Joel Kinnamon will be confirmed as the next representative for Area 4, he says

RANCHO MIRAGE — Although the Riverside County Registrar of Voters continues to count the remaining votes, Joel Kinnamon has declared victory in the race for Desert Community College District for Area 4.  Ever since election night, Kinnamon’s lead against the incumbent, Aurora Wilson, has continued to widen with every new vote total released.

His path to victory is now assured with an 8% lead over his opponent and Dr. Kinnamon will be confirmed as the next representative for Area 4, according to a news release.

“I want to thank the voters for their overwhelming support.  It is starkly apparent that they, too, believed that the college was headed in the wrong direction, and now, it is time to get COD back on track,” Kinnamon said in a statement.  “I pledge to be 100% transparent with constituents and the media, collaborate with faculty, staff and students, listen to the community’s concerns, and enact policies and plans that were promised to the voters.  As the former president/superintendent, I know the history of the college and the processes to get us there and get us there quickly.”

Area 4 of Desert Community College District (COD) includes the eastern side of Cathedral City, the western side of La Quinta, and most of Rancho Mirage, Palm Desert and Indian Wells.

Kinnamon and Rubén Pérez, representing Trustee Area 1, have both led in the vote tallies since Election Day. To that end, Uken Report reached out to both candidates with three questions. Following are Kinnamon’s responses. Pérez did not respond.

Uken Report (UR): To what do you attribute your victory in these hard-fought contests?

Joel Kinnamon: It is apparent that the majority of the voters believed that COD was heading in the wrong direction after I retired as president/superintendent back in March 2021.  The exemplary college team was prepared to continue the college trajectory of excellence. However, the board had more difficulty relying on their expertise and giving in to political pressures, no better example would be Roadrunner Motors in Cathedral City that was canceled, without any warning to the public or city elected officials about a year ago.  It took public outcry, led by Cathedral City and community members, to get COD to reverse its course.  By then, the public trust had already been broken and the delayed construction costs were mounting. Unfortunately, information about the project and the cancellation was misrepresented to the public and the community soon realized that decisions were being made behind closed doors.

UR: It’s no secret there is bad blood between you two. How will you heal that rift?

Joel Kinnamon: I think rhetoric can get heated and competitive during a campaign, but now that the voters have spoken, it is our duty to serve not only our districts but also for the entire Desert Community College District service area.  You may not always agree with the person you work with, but you must operate in a professional manner and let bygones be bygones. Data driven decision making focusing on community needs are essential in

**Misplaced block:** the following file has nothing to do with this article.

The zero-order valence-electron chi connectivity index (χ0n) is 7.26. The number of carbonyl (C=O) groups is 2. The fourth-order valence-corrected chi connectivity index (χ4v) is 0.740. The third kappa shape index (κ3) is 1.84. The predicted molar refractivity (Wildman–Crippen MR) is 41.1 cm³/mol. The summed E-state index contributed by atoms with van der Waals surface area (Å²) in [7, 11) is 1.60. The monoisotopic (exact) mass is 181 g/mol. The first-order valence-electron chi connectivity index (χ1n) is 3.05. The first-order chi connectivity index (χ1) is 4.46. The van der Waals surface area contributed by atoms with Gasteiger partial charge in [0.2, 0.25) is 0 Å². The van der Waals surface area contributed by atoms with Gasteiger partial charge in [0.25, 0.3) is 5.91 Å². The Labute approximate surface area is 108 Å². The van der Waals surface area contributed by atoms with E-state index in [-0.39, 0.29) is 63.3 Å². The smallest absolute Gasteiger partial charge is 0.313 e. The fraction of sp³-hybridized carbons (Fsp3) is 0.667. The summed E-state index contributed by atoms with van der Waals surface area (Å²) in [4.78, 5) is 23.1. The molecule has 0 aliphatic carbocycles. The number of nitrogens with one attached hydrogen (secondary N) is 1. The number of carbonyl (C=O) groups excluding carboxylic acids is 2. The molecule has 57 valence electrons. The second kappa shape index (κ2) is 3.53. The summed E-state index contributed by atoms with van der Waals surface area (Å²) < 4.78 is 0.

order to prevent political agendas to undermine the public interests, needs and trust.

UR: What do you think the first action of the newly constituted board should be?

Joel Kinnamon: First action of the board is to pledge our commitment to the public to operate with complete transparency in order to restore the public’s trust and get COD back on track winning national awards and being the fastest growing community college in the state with students excelling in academic metrics. Most importantly, we must commit to members of our local communities that they have the opportunity to make their dreams a reality.  It is critical that we support all residents within the Desert Community College District. Our entire community benefits when we join hands to elevate all households and businesses that make our local economy thrive.

UR: Anything specific you would like to add?

Joel Kinnamon: I want to thank the voters in Area 4 who supported me and believed in my previous and successful leadership.  I will strive to earn the trust of those who voted for my opponent.  Although there may be some turbulence coming as we shed light on how we got to where we are today, I am committed to getting COD back to smooth sailing.  I have been in this position before, back in 2012 when I started serving as COD’s president/superintendent and faced numerous scandals and controversies handed to me.

As of 8 a.m. Tuesday, Nov. 15, approximately 84,000 Vote-by-Mail and 10,000 Provisional ballots still must be processed. Ballots that are postmarked on or before Election Day also remain to be counted. The next updated results will be posted at 6 p.m. Tuesday, Nov. 15.




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